resolve its linkage to the D runtime system and Phobos at the point of
 being loaded, via callbacks to the main program. Thus the troubles of D
 in shared objects are largely circumvented. There is only one instance
 of phobos and D-runtime, in the main program. (Once phobos and druntime
 are shared objects in the future somewhere this will work with no code
 bloat.)

 The static initialization code in dload.d is automatically executed when
 the shared object libdload.so is loaded by the main program, because the
 linker is also passed a flag indicating the static initialization
 block's mangled name, dynamically determined from dload.o before linkage
 to libdload.so occurs.

 Finally, the mangled names of the functions to load are determined by a
 call of a function with C linkage in dload.d from main.d that looks up
 those names in an associative array initialized in the static
 initialization block of dload.d where those mangled names are directly
 available, so that full D linkage can be emulated, at least for functions.

 One thing: the garbage collector needs to be aware of static and
 'global' D variables in the shared object. Can a technical expert verify
 that I've done the right thing to achieve that happy state of affairs in
 this unusual context?

 So, what's overlooked here? I know that the static initialization code
 cannot successfully throw an exception. Yet if a function in the shared
 object is called from the main program and throws an exception, all is
 well. (Try these.) See my comments in dload.d about this. What is it
 about the implementation of exceptions that's problematic here?

 All files attached, including a Makefile with the exact options passed
 to dmd, gcc and ld.

I'm not sure I'm following what you exactly have done here but in general this is what needs to be done to make dynamic libraries properly work in D : * Initialize module infos (module constructors and similar) * Add TLS variables * Add exception handling tables * Add GC roots The above four things need to be extracted from the loaded dynamic library and it gets loaded and preferably remove them as well when the dynamic library gets unloaded. Currently this is only extracted from the running executable. This is platform dependent but usually it's extracted using bracketed sections via extern C variables. -- /Jacob Carlborg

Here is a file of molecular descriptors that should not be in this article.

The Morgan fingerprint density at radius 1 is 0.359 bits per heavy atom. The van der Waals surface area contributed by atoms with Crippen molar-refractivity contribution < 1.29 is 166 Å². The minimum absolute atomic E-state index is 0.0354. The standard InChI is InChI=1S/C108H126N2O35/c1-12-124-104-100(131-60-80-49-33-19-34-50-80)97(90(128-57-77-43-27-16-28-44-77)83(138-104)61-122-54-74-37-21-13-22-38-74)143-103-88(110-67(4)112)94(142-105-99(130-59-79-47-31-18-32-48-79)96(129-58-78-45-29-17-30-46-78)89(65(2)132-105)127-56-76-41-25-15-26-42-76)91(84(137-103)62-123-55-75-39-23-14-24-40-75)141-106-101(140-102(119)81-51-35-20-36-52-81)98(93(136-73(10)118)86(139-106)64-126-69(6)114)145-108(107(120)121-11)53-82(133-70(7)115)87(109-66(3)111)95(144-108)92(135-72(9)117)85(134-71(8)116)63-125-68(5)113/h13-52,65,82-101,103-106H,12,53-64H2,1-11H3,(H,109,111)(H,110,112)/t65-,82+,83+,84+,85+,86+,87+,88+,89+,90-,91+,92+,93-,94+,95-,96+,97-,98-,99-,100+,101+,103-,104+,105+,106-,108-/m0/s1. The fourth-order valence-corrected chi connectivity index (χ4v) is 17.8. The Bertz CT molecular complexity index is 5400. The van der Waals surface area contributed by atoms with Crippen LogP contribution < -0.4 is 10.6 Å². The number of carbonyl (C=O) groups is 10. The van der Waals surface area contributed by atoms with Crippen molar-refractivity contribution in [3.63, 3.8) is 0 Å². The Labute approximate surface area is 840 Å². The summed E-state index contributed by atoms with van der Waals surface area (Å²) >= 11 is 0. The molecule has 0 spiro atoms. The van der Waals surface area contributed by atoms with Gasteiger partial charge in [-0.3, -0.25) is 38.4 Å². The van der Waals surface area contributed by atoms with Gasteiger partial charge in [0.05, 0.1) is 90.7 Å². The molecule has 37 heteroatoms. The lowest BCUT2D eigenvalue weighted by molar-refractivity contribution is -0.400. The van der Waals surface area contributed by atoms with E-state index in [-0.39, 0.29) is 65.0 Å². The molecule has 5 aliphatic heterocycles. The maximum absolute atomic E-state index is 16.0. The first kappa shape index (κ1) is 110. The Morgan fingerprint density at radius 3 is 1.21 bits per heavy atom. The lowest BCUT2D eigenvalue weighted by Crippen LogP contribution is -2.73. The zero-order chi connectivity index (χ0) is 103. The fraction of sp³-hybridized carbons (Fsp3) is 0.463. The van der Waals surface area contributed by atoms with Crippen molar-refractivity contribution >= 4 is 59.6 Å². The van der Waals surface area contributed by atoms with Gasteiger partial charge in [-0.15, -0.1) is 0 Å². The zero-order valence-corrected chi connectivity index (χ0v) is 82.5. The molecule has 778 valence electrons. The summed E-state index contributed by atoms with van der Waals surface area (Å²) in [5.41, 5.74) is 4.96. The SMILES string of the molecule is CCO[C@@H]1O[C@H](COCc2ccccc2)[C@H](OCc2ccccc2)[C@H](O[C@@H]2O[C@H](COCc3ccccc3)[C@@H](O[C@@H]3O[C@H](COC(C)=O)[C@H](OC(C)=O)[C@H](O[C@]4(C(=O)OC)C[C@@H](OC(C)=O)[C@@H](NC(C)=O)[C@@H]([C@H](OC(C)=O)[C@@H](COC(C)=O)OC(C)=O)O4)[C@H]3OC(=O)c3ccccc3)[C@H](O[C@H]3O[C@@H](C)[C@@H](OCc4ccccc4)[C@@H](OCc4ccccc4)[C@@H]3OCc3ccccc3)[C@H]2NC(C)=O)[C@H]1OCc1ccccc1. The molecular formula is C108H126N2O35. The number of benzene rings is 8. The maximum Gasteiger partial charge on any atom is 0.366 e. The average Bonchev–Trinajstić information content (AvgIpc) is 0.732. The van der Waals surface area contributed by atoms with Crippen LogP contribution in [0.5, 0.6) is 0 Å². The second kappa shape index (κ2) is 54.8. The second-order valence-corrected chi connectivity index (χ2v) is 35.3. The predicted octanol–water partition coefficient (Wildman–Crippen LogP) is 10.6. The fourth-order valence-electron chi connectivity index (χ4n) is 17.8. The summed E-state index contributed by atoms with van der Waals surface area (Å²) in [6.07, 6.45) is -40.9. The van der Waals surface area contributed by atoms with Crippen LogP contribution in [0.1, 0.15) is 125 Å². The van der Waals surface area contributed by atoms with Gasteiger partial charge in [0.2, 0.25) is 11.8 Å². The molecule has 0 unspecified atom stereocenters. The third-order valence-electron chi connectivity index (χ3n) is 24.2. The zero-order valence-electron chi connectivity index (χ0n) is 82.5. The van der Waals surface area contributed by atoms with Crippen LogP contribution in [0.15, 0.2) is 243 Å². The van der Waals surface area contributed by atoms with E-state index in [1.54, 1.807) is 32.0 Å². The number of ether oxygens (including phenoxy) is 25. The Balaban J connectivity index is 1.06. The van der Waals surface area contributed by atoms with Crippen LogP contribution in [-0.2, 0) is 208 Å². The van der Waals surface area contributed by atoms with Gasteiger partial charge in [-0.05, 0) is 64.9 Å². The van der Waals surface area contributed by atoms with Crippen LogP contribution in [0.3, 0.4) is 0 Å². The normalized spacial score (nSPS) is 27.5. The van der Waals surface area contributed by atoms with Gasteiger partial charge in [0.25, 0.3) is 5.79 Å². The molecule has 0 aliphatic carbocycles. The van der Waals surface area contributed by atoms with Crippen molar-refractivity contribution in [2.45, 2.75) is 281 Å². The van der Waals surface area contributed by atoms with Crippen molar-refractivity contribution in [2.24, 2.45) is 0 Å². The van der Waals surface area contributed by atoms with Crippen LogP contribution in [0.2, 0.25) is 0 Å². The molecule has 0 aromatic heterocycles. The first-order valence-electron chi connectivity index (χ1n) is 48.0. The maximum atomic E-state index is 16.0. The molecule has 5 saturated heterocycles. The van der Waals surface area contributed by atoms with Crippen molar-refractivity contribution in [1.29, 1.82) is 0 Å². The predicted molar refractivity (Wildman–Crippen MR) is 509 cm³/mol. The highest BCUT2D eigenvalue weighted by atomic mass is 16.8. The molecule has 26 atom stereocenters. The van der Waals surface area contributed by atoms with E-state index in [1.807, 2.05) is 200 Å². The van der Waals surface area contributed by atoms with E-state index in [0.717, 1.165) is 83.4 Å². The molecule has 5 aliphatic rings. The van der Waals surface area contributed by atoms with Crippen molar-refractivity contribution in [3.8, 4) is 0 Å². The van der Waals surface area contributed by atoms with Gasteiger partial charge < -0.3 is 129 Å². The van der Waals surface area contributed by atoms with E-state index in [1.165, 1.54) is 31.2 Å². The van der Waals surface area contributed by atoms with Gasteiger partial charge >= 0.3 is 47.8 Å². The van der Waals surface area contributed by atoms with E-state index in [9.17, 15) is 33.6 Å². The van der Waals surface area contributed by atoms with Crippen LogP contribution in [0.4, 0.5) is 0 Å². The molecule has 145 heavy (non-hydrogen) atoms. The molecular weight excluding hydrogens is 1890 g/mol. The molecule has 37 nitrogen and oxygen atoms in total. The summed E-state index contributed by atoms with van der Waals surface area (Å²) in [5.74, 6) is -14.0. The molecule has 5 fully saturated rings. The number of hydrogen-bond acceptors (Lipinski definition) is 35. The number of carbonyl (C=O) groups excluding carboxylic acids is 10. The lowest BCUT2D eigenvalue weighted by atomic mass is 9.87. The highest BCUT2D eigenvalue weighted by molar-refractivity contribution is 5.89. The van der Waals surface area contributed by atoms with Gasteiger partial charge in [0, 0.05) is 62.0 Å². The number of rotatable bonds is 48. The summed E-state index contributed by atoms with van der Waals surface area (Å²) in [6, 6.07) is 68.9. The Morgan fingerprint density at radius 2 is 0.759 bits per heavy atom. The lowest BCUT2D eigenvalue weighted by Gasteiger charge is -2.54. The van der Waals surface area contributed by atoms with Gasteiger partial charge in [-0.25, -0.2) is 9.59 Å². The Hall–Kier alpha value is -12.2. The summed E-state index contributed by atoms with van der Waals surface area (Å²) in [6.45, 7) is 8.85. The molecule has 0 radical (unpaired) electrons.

Aug 20 2012
next sibling parent reply Jacob Carlborg <doob me.com> writes:
On 2012-08-20 13:38, Paulo Pinto wrote:

 Should this be made automatically by the compiler?

 This would be my expectation based on my experience with dynamic
 libraries in Turbo Pascal/Delphi.

This should be handled automatically by the runtime. -- /Jacob Carlborg
Aug 20 2012
parent Jacob Carlborg <doob me.com> writes:
On 2012-08-20 16:22, Paulo Pinto wrote:

 Ah ok, from your explanation I understood as something we are required
 to do manually.

I just explained what changes need to be done in order for it to work. So we need to modify druntime to do what I listed above. -- /Jacob Carlborg
Aug 20 2012
prev sibling parent reply Jacob Carlborg <doob me.com> writes:
On 2012-08-20 17:16, Carl Sturtivant wrote:
 I'm not sure I'm following what you exactly have done here but in
 general this is what needs to be done to make dynamic libraries
 properly work in D :

 * Initialize module infos (module constructors and similar)
 * Add TLS variables